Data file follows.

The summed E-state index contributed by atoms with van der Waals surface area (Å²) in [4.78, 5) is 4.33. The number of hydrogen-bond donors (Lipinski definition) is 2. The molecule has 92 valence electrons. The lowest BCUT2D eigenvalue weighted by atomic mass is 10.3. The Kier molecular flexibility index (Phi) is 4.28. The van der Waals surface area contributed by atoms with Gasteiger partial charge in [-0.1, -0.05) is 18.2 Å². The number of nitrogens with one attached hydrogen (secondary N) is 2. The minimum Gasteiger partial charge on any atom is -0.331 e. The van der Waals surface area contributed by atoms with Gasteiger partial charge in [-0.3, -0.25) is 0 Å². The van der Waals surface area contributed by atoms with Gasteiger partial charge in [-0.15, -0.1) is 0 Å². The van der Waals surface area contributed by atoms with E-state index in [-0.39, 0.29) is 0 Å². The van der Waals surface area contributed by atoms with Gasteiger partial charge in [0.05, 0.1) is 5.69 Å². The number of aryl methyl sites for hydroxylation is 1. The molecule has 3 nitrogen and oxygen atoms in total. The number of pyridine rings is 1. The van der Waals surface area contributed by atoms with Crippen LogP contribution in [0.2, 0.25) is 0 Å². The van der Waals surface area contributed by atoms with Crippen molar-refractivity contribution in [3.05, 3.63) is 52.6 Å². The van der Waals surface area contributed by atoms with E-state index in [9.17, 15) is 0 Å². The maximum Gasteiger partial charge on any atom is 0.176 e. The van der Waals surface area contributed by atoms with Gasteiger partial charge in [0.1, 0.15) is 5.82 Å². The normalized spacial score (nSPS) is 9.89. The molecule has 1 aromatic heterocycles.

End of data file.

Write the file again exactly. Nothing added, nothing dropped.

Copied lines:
The summed E-state index contributed by atoms with van der Waals surface area (Å²) in [4.78, 5) is 4.33. The number of hydrogen-bond donors (Lipinski definition) is 2. The molecule has 92 valence electrons. The lowest BCUT2D eigenvalue weighted by atomic mass is 10.3. The Kier molecular flexibility index (Phi) is 4.28. The van der Waals surface area contributed by atoms with Gasteiger partial charge in [-0.1, -0.05) is 18.2 Å². The number of nitrogens with one attached hydrogen (secondary N) is 2. The minimum Gasteiger partial charge on any atom is -0.331 e. The van der Waals surface area contributed by atoms with Gasteiger partial charge in [-0.3, -0.25) is 0 Å². The van der Waals surface area contributed by atoms with Gasteiger partial charge in [-0.15, -0.1) is 0 Å². The van der Waals surface area contributed by atoms with E-state index in [-0.39, 0.29) is 0 Å². The van der Waals surface area contributed by atoms with Gasteiger partial charge in [0.05, 0.1) is 5.69 Å². The number of aryl methyl sites for hydroxylation is 1. The molecule has 3 nitrogen and oxygen atoms in total. The number of pyridine rings is 1. The van der Waals surface area contributed by atoms with Crippen LogP contribution in [0.2, 0.25) is 0 Å². The van der Waals surface area contributed by atoms with Crippen molar-refractivity contribution in [3.05, 3.63) is 52.6 Å². The van der Waals surface area contributed by atoms with E-state index in [9.17, 15) is 0 Å². The maximum Gasteiger partial charge on any atom is 0.176 e. The van der Waals surface area contributed by atoms with Gasteiger partial charge in [0.1, 0.15) is 5.82 Å². The normalized spacial score (nSPS) is 9.89. The molecule has 1 aromatic heterocycles.